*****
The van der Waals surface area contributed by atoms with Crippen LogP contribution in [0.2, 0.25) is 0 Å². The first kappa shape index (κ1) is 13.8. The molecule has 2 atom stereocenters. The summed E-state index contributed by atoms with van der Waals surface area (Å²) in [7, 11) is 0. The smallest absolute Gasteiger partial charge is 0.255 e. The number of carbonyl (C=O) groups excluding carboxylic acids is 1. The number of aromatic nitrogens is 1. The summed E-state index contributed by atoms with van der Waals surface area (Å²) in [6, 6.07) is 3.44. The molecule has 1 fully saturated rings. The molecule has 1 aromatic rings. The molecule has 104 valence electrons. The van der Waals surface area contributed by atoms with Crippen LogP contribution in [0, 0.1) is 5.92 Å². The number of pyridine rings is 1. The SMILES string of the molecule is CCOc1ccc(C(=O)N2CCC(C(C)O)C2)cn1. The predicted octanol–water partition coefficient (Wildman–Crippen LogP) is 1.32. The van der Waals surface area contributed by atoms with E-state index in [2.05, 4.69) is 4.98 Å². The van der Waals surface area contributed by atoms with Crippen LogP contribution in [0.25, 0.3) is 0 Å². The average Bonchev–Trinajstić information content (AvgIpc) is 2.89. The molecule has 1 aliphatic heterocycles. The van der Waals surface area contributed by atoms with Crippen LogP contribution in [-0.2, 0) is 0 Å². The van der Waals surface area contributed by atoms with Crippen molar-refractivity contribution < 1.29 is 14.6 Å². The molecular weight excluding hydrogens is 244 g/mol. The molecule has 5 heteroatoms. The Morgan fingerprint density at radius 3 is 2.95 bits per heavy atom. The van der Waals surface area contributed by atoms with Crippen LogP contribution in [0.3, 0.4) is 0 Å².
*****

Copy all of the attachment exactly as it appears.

The van der Waals surface area contributed by atoms with Crippen LogP contribution in [0.2, 0.25) is 0 Å². The first kappa shape index (κ1) is 13.8. The molecule has 2 atom stereocenters. The summed E-state index contributed by atoms with van der Waals surface area (Å²) in [7, 11) is 0. The smallest absolute Gasteiger partial charge is 0.255 e. The number of carbonyl (C=O) groups excluding carboxylic acids is 1. The number of aromatic nitrogens is 1. The summed E-state index contributed by atoms with van der Waals surface area (Å²) in [6, 6.07) is 3.44. The molecule has 1 fully saturated rings. The molecule has 1 aromatic rings. The molecule has 104 valence electrons. The van der Waals surface area contributed by atoms with Crippen LogP contribution in [0, 0.1) is 5.92 Å². The number of pyridine rings is 1. The SMILES string of the molecule is CCOc1ccc(C(=O)N2CCC(C(C)O)C2)cn1. The predicted octanol–water partition coefficient (Wildman–Crippen LogP) is 1.32. The van der Waals surface area contributed by atoms with E-state index in [2.05, 4.69) is 4.98 Å². The van der Waals surface area contributed by atoms with Crippen LogP contribution in [0.25, 0.3) is 0 Å². The average Bonchev–Trinajstić information content (AvgIpc) is 2.89. The molecule has 1 aliphatic heterocycles. The van der Waals surface area contributed by atoms with Crippen LogP contribution in [-0.2, 0) is 0 Å². The van der Waals surface area contributed by atoms with Crippen molar-refractivity contribution < 1.29 is 14.6 Å². The molecular weight excluding hydrogens is 244 g/mol. The molecule has 5 heteroatoms. The Morgan fingerprint density at radius 3 is 2.95 bits per heavy atom. The van der Waals surface area contributed by atoms with Crippen LogP contribution in [0.3, 0.4) is 0 Å².